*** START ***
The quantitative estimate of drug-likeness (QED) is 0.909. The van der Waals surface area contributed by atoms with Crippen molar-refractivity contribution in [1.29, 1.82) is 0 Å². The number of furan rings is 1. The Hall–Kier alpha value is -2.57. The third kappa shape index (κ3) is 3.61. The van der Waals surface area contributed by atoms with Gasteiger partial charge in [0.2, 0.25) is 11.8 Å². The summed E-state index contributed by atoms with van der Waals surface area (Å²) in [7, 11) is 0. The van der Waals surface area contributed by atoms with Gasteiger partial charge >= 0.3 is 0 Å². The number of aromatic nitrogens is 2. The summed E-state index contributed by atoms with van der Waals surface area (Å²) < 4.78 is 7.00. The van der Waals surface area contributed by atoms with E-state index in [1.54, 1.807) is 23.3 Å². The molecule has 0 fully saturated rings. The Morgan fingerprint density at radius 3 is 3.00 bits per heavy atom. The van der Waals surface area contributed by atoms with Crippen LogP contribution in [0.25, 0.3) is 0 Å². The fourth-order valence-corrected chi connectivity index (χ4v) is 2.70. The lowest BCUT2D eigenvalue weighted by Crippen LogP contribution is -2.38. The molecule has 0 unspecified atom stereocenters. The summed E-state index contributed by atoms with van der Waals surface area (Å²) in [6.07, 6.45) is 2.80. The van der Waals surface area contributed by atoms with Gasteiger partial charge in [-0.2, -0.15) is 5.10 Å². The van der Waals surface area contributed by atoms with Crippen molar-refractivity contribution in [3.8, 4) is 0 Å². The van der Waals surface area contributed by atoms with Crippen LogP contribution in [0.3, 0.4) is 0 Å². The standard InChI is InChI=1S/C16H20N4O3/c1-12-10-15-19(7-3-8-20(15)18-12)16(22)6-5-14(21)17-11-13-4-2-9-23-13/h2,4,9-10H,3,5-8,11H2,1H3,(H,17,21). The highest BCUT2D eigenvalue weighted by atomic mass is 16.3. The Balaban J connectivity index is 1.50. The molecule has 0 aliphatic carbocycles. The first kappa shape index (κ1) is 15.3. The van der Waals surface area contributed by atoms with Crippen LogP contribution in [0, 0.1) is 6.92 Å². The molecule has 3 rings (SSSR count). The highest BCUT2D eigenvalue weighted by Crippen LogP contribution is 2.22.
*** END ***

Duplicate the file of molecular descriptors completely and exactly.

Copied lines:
The quantitative estimate of drug-likeness (QED) is 0.909. The van der Waals surface area contributed by atoms with Crippen molar-refractivity contribution in [1.29, 1.82) is 0 Å². The number of furan rings is 1. The Hall–Kier alpha value is -2.57. The third kappa shape index (κ3) is 3.61. The van der Waals surface area contributed by atoms with Gasteiger partial charge in [0.2, 0.25) is 11.8 Å². The summed E-state index contributed by atoms with van der Waals surface area (Å²) in [7, 11) is 0. The van der Waals surface area contributed by atoms with Gasteiger partial charge >= 0.3 is 0 Å². The number of aromatic nitrogens is 2. The summed E-state index contributed by atoms with van der Waals surface area (Å²) < 4.78 is 7.00. The van der Waals surface area contributed by atoms with E-state index in [1.54, 1.807) is 23.3 Å². The molecule has 0 fully saturated rings. The Morgan fingerprint density at radius 3 is 3.00 bits per heavy atom. The van der Waals surface area contributed by atoms with Crippen LogP contribution in [0.25, 0.3) is 0 Å². The fourth-order valence-corrected chi connectivity index (χ4v) is 2.70. The lowest BCUT2D eigenvalue weighted by Crippen LogP contribution is -2.38. The molecule has 0 unspecified atom stereocenters. The summed E-state index contributed by atoms with van der Waals surface area (Å²) in [6.07, 6.45) is 2.80. The van der Waals surface area contributed by atoms with Gasteiger partial charge in [-0.2, -0.15) is 5.10 Å². The van der Waals surface area contributed by atoms with Crippen molar-refractivity contribution in [3.8, 4) is 0 Å². The van der Waals surface area contributed by atoms with Crippen LogP contribution in [0.3, 0.4) is 0 Å². The standard InChI is InChI=1S/C16H20N4O3/c1-12-10-15-19(7-3-8-20(15)18-12)16(22)6-5-14(21)17-11-13-4-2-9-23-13/h2,4,9-10H,3,5-8,11H2,1H3,(H,17,21). The highest BCUT2D eigenvalue weighted by atomic mass is 16.3. The Balaban J connectivity index is 1.50. The molecule has 0 aliphatic carbocycles. The first kappa shape index (κ1) is 15.3. The van der Waals surface area contributed by atoms with Crippen LogP contribution in [0, 0.1) is 6.92 Å². The molecule has 3 rings (SSSR count). The highest BCUT2D eigenvalue weighted by Crippen LogP contribution is 2.22.